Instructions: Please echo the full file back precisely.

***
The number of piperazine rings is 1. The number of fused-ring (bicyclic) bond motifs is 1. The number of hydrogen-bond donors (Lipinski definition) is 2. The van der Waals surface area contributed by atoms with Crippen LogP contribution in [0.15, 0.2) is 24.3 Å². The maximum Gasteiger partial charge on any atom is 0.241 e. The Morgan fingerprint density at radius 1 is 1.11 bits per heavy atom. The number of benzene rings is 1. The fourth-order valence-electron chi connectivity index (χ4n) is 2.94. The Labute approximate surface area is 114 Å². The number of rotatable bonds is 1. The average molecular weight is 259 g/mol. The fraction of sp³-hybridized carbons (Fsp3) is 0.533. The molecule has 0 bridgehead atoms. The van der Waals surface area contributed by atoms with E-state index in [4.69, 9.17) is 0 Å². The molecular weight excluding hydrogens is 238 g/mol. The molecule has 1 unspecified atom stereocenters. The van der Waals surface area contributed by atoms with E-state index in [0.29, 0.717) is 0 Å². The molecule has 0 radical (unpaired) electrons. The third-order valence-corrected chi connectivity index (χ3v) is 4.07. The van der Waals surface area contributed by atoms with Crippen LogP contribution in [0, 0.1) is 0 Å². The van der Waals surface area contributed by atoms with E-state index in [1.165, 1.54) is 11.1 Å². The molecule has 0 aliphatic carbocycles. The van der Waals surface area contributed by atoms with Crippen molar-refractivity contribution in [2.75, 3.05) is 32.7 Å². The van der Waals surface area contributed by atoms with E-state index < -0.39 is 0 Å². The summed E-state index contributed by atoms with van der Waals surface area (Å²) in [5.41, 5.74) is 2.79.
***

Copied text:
The number of piperazine rings is 1. The number of fused-ring (bicyclic) bond motifs is 1. The number of hydrogen-bond donors (Lipinski definition) is 2. The van der Waals surface area contributed by atoms with Crippen LogP contribution in [0.15, 0.2) is 24.3 Å². The maximum Gasteiger partial charge on any atom is 0.241 e. The Morgan fingerprint density at radius 1 is 1.11 bits per heavy atom. The number of benzene rings is 1. The fourth-order valence-electron chi connectivity index (χ4n) is 2.94. The Labute approximate surface area is 114 Å². The number of rotatable bonds is 1. The average molecular weight is 259 g/mol. The fraction of sp³-hybridized carbons (Fsp3) is 0.533. The molecule has 0 bridgehead atoms. The van der Waals surface area contributed by atoms with E-state index in [4.69, 9.17) is 0 Å². The molecular weight excluding hydrogens is 238 g/mol. The molecule has 1 unspecified atom stereocenters. The van der Waals surface area contributed by atoms with E-state index in [0.29, 0.717) is 0 Å². The molecule has 0 radical (unpaired) electrons. The third-order valence-corrected chi connectivity index (χ3v) is 4.07. The van der Waals surface area contributed by atoms with Crippen LogP contribution in [0, 0.1) is 0 Å². The van der Waals surface area contributed by atoms with E-state index in [1.165, 1.54) is 11.1 Å². The molecule has 0 aliphatic carbocycles. The van der Waals surface area contributed by atoms with Crippen molar-refractivity contribution in [2.75, 3.05) is 32.7 Å². The van der Waals surface area contributed by atoms with E-state index < -0.39 is 0 Å². The summed E-state index contributed by atoms with van der Waals surface area (Å²) in [5.41, 5.74) is 2.79.